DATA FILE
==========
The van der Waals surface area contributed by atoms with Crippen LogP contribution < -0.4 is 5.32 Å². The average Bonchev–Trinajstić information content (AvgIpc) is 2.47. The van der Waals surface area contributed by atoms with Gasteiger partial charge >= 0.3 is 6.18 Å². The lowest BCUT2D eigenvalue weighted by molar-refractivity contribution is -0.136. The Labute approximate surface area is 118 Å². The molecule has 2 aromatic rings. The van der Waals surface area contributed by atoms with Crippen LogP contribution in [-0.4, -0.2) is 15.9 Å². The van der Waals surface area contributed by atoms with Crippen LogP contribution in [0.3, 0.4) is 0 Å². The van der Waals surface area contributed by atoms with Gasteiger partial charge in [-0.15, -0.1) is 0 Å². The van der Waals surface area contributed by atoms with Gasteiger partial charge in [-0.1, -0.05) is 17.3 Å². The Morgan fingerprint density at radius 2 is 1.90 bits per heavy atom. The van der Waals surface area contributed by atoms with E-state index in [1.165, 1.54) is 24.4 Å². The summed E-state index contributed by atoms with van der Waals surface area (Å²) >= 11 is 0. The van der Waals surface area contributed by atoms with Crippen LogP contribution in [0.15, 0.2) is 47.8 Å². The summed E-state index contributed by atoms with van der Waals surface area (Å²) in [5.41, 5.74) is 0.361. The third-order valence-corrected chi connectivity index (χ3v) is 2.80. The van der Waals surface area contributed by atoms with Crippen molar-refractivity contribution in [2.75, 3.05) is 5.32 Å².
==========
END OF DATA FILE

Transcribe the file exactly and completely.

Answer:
The van der Waals surface area contributed by atoms with Crippen LogP contribution < -0.4 is 5.32 Å². The average Bonchev–Trinajstić information content (AvgIpc) is 2.47. The van der Waals surface area contributed by atoms with Gasteiger partial charge >= 0.3 is 6.18 Å². The lowest BCUT2D eigenvalue weighted by molar-refractivity contribution is -0.136. The Labute approximate surface area is 118 Å². The molecule has 2 aromatic rings. The van der Waals surface area contributed by atoms with Crippen LogP contribution in [-0.4, -0.2) is 15.9 Å². The van der Waals surface area contributed by atoms with Crippen LogP contribution in [0.3, 0.4) is 0 Å². The van der Waals surface area contributed by atoms with Gasteiger partial charge in [-0.15, -0.1) is 0 Å². The van der Waals surface area contributed by atoms with Gasteiger partial charge in [-0.1, -0.05) is 17.3 Å². The Morgan fingerprint density at radius 2 is 1.90 bits per heavy atom. The van der Waals surface area contributed by atoms with E-state index in [1.165, 1.54) is 24.4 Å². The summed E-state index contributed by atoms with van der Waals surface area (Å²) >= 11 is 0. The van der Waals surface area contributed by atoms with Crippen LogP contribution in [0.15, 0.2) is 47.8 Å². The summed E-state index contributed by atoms with van der Waals surface area (Å²) in [5.41, 5.74) is 0.361. The third-order valence-corrected chi connectivity index (χ3v) is 2.80. The van der Waals surface area contributed by atoms with Crippen molar-refractivity contribution in [2.75, 3.05) is 5.32 Å².